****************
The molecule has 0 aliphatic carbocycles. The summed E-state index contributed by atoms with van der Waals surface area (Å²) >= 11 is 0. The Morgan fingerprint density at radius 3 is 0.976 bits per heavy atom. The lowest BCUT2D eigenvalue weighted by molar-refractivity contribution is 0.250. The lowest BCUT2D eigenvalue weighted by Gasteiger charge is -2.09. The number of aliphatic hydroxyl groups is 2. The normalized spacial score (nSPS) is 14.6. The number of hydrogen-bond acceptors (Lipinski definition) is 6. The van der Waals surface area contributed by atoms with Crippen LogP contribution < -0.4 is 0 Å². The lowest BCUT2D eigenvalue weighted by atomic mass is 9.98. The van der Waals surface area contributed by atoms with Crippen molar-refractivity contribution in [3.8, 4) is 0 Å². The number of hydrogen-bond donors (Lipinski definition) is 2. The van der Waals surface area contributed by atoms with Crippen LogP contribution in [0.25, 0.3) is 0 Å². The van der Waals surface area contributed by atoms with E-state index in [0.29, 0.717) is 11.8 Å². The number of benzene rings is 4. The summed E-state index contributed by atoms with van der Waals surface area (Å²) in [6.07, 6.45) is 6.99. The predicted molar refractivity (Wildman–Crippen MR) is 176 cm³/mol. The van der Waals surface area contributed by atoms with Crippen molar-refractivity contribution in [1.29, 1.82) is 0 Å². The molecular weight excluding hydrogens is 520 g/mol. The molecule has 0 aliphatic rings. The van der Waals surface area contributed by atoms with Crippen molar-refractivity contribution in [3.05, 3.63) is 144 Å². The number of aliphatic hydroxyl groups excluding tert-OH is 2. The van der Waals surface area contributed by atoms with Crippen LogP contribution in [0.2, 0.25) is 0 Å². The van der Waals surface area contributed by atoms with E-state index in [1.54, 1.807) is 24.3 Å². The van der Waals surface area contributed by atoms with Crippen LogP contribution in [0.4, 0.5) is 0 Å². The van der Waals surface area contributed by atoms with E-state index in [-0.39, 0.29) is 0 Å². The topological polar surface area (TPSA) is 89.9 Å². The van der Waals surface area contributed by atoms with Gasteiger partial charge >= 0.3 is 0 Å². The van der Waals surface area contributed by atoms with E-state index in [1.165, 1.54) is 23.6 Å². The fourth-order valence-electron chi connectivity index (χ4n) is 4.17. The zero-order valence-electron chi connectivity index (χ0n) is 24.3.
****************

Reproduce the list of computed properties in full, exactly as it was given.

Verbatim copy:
The molecule has 0 aliphatic carbocycles. The summed E-state index contributed by atoms with van der Waals surface area (Å²) >= 11 is 0. The Morgan fingerprint density at radius 3 is 0.976 bits per heavy atom. The lowest BCUT2D eigenvalue weighted by molar-refractivity contribution is 0.250. The lowest BCUT2D eigenvalue weighted by Gasteiger charge is -2.09. The number of aliphatic hydroxyl groups is 2. The normalized spacial score (nSPS) is 14.6. The number of hydrogen-bond acceptors (Lipinski definition) is 6. The van der Waals surface area contributed by atoms with Crippen LogP contribution < -0.4 is 0 Å². The lowest BCUT2D eigenvalue weighted by atomic mass is 9.98. The van der Waals surface area contributed by atoms with Crippen molar-refractivity contribution in [3.8, 4) is 0 Å². The number of hydrogen-bond donors (Lipinski definition) is 2. The van der Waals surface area contributed by atoms with Crippen LogP contribution in [0.25, 0.3) is 0 Å². The van der Waals surface area contributed by atoms with E-state index in [0.29, 0.717) is 11.8 Å². The number of benzene rings is 4. The summed E-state index contributed by atoms with van der Waals surface area (Å²) in [6.07, 6.45) is 6.99. The predicted molar refractivity (Wildman–Crippen MR) is 176 cm³/mol. The van der Waals surface area contributed by atoms with Crippen molar-refractivity contribution in [1.29, 1.82) is 0 Å². The molecular weight excluding hydrogens is 520 g/mol. The molecule has 0 aliphatic rings. The van der Waals surface area contributed by atoms with Crippen molar-refractivity contribution in [3.05, 3.63) is 144 Å². The number of aliphatic hydroxyl groups excluding tert-OH is 2. The van der Waals surface area contributed by atoms with Crippen LogP contribution in [0.2, 0.25) is 0 Å². The van der Waals surface area contributed by atoms with E-state index in [1.54, 1.807) is 24.3 Å². The van der Waals surface area contributed by atoms with Crippen LogP contribution in [0.4, 0.5) is 0 Å². The van der Waals surface area contributed by atoms with E-state index in [-0.39, 0.29) is 0 Å². The topological polar surface area (TPSA) is 89.9 Å². The van der Waals surface area contributed by atoms with Gasteiger partial charge >= 0.3 is 0 Å². The van der Waals surface area contributed by atoms with E-state index in [1.165, 1.54) is 23.6 Å². The fourth-order valence-electron chi connectivity index (χ4n) is 4.17. The zero-order valence-electron chi connectivity index (χ0n) is 24.3.